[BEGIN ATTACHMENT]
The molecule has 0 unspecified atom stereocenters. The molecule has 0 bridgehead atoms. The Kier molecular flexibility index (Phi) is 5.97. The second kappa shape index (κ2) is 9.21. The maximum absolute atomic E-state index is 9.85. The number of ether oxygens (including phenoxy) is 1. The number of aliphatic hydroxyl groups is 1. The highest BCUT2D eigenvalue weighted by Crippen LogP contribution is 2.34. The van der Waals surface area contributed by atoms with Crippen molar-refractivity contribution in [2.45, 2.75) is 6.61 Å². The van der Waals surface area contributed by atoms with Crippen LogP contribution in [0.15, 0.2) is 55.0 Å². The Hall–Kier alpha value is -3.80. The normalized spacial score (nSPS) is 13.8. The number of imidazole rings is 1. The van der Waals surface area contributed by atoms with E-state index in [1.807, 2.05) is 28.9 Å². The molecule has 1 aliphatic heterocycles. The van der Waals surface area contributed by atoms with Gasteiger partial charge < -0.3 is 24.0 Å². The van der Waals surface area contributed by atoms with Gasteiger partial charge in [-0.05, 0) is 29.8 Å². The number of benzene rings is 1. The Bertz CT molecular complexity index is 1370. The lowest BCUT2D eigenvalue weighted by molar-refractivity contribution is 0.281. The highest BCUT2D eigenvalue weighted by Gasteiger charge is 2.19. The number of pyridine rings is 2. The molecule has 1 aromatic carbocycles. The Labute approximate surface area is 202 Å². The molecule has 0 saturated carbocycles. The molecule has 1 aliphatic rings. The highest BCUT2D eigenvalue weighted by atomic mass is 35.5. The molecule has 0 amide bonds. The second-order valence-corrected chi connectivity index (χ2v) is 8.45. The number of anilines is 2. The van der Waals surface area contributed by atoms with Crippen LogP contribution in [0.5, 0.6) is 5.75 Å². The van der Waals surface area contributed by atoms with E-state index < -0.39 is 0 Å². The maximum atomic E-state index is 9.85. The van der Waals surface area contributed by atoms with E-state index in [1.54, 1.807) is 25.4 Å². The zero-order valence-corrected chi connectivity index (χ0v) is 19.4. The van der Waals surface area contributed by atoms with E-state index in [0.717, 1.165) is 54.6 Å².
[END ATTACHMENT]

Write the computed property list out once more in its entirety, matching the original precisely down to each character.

The molecule has 0 unspecified atom stereocenters. The molecule has 0 bridgehead atoms. The Kier molecular flexibility index (Phi) is 5.97. The second kappa shape index (κ2) is 9.21. The maximum absolute atomic E-state index is 9.85. The number of ether oxygens (including phenoxy) is 1. The number of aliphatic hydroxyl groups is 1. The highest BCUT2D eigenvalue weighted by Crippen LogP contribution is 2.34. The van der Waals surface area contributed by atoms with Crippen molar-refractivity contribution in [2.45, 2.75) is 6.61 Å². The van der Waals surface area contributed by atoms with Crippen LogP contribution in [0.15, 0.2) is 55.0 Å². The Hall–Kier alpha value is -3.80. The normalized spacial score (nSPS) is 13.8. The number of imidazole rings is 1. The van der Waals surface area contributed by atoms with E-state index in [1.807, 2.05) is 28.9 Å². The molecule has 1 aliphatic heterocycles. The van der Waals surface area contributed by atoms with Gasteiger partial charge < -0.3 is 24.0 Å². The van der Waals surface area contributed by atoms with Gasteiger partial charge in [-0.05, 0) is 29.8 Å². The number of benzene rings is 1. The Bertz CT molecular complexity index is 1370. The lowest BCUT2D eigenvalue weighted by molar-refractivity contribution is 0.281. The highest BCUT2D eigenvalue weighted by Gasteiger charge is 2.19. The number of pyridine rings is 2. The molecule has 1 aromatic carbocycles. The Labute approximate surface area is 202 Å². The molecule has 0 saturated carbocycles. The molecule has 1 aliphatic rings. The highest BCUT2D eigenvalue weighted by atomic mass is 35.5. The molecule has 0 amide bonds. The second-order valence-corrected chi connectivity index (χ2v) is 8.45. The number of anilines is 2. The van der Waals surface area contributed by atoms with Crippen LogP contribution in [0.5, 0.6) is 5.75 Å². The van der Waals surface area contributed by atoms with E-state index < -0.39 is 0 Å². The maximum atomic E-state index is 9.85. The van der Waals surface area contributed by atoms with E-state index in [1.54, 1.807) is 25.4 Å². The zero-order valence-corrected chi connectivity index (χ0v) is 19.4. The van der Waals surface area contributed by atoms with E-state index in [0.717, 1.165) is 54.6 Å².